CS: I just feel like the political climate in our culture right now is incredibly morally corrupt. There’s this general expectation that the way you deal with budget crises is by cutting vital and necessary services from the poor, but it’s absolutely forbidden to expect the rich to kick in in any way. I don’t know how that’s happened in our culture. I don’t feel like I’ve ever seen something like this in my lifetime, where there’s just such a general expectation that the poor should have to pay and solve our budget problems and that the wealthy should be completely left off the hook. It feels profoundly wrong and cruel and unfair. I think that we’re like a human community and we’re all supposed to share and do this together. The ways in which the poor, the weak, the vulnerable, elderly, children are just being cast aside all over our country while the richest and most powerful are able to do just whatever the hell they want is profoundly disturbing.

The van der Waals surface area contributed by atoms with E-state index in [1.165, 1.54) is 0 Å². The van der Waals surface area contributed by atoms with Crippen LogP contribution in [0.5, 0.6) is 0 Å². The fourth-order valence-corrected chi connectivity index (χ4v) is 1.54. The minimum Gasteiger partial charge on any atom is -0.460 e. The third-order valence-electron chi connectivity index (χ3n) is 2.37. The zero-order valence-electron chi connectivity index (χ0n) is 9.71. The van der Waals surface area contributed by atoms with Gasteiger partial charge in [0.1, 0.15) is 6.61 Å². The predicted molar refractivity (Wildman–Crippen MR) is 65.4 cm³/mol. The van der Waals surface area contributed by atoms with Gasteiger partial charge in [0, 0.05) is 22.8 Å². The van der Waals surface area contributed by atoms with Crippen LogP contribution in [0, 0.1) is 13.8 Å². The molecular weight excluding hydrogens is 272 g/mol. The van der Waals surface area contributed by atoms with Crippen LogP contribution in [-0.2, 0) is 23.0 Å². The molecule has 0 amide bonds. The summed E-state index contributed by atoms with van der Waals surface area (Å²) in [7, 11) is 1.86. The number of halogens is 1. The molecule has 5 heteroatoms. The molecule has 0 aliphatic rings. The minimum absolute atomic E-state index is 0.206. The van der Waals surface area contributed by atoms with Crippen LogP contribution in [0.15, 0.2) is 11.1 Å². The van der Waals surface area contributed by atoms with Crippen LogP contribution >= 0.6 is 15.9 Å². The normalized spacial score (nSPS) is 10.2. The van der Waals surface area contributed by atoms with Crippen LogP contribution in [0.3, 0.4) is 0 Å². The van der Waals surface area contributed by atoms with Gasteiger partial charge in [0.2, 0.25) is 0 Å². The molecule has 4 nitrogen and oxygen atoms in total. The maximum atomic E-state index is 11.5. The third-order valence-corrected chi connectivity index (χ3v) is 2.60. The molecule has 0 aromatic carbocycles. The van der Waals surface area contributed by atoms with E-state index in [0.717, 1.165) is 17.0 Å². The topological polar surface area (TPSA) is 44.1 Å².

And then on a local level what really crystallizes that for me right now, obviously, is the fact that Governor Cuomo is proposing to cut all of New York State’s support for homeless youth shelter, which is going to result in shelters all across the state being shut down and all those kids being put out onto the street. I find that unfathomable. I find it morally reprehensible. I’m shocked, I’m beyond words for how to talk about how I feel about that. Just as an idea, just the notion that something like that could be acceptable in our society is really really disturbing to me.